Get a receipt book that has carbonless pages, so that when you write through the first page it shows up on the second page. When someone purchases an item from you in person, write a receipt and keep the copy to keep track of your income in an easy fashion. I suggest you have a separate receipt book for your purchases. You may want to take it with you to storage auctions if the ones in your area do not give you a receipt. You could write one yourself and have the auctioneer or storage unit facility owner sign it. If you sell storage units online, you should be able to print reports. I suggest you get in the habit of printing them monthly. are on a site like eBay, you can print a copy of the invoice or print out a report in the finances section. f you sell at a group consignment sale or local online auction business (where they sell your items online for you), you will get a receipt or check stub so keep track of those. Pawn stores and resale stores will give you a receipt for what they pay you for your items. Keep track of all income.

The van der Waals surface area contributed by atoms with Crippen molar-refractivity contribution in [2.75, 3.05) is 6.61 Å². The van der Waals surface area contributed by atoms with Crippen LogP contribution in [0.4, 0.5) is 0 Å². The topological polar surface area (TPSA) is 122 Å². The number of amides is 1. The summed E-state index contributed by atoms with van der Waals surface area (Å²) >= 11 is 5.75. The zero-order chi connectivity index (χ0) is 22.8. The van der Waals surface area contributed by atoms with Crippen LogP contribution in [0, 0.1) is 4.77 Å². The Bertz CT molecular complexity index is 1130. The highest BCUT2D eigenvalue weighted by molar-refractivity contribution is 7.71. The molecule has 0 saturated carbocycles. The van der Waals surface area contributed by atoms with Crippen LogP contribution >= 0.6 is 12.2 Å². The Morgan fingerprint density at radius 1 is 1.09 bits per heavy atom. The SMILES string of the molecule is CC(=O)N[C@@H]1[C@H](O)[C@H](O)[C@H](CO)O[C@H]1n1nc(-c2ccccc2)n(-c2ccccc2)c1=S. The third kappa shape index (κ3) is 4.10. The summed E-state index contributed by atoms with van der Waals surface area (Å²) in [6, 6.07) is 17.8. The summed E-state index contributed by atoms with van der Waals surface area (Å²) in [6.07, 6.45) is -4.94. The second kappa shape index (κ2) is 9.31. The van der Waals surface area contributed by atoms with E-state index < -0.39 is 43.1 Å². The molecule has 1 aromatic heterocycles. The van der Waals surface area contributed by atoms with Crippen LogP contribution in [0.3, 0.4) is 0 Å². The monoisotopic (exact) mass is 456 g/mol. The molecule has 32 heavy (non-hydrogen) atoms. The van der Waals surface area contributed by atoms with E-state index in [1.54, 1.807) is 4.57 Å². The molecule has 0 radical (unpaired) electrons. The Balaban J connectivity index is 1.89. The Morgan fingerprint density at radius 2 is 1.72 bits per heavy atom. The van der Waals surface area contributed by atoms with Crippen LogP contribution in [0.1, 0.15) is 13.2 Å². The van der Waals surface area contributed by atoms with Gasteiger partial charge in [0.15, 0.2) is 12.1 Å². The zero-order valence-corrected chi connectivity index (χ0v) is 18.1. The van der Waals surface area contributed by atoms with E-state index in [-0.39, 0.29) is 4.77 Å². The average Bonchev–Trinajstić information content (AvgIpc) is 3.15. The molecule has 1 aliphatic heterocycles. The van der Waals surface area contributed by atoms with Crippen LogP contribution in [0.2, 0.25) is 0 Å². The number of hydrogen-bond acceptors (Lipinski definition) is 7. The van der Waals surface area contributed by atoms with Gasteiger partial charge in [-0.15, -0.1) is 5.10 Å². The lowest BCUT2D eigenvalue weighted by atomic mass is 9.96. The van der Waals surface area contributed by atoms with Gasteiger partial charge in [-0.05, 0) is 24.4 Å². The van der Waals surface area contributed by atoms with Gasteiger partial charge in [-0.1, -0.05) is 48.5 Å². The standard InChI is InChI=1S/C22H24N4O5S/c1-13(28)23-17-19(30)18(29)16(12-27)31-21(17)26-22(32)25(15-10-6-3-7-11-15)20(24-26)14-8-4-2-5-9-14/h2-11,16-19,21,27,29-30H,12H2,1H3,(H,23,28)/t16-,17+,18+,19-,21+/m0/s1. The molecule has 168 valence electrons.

Be sure to keep track of your mileage with an auto mileage log book for each vehicle. It will have a space for what your starting and ending mileage is for the year and spaces to write the date and where you went and how many miles it was. This is a business and mileage counts.
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Here are some things to keep track of for expenses (again, talk to your local accountant about expenses):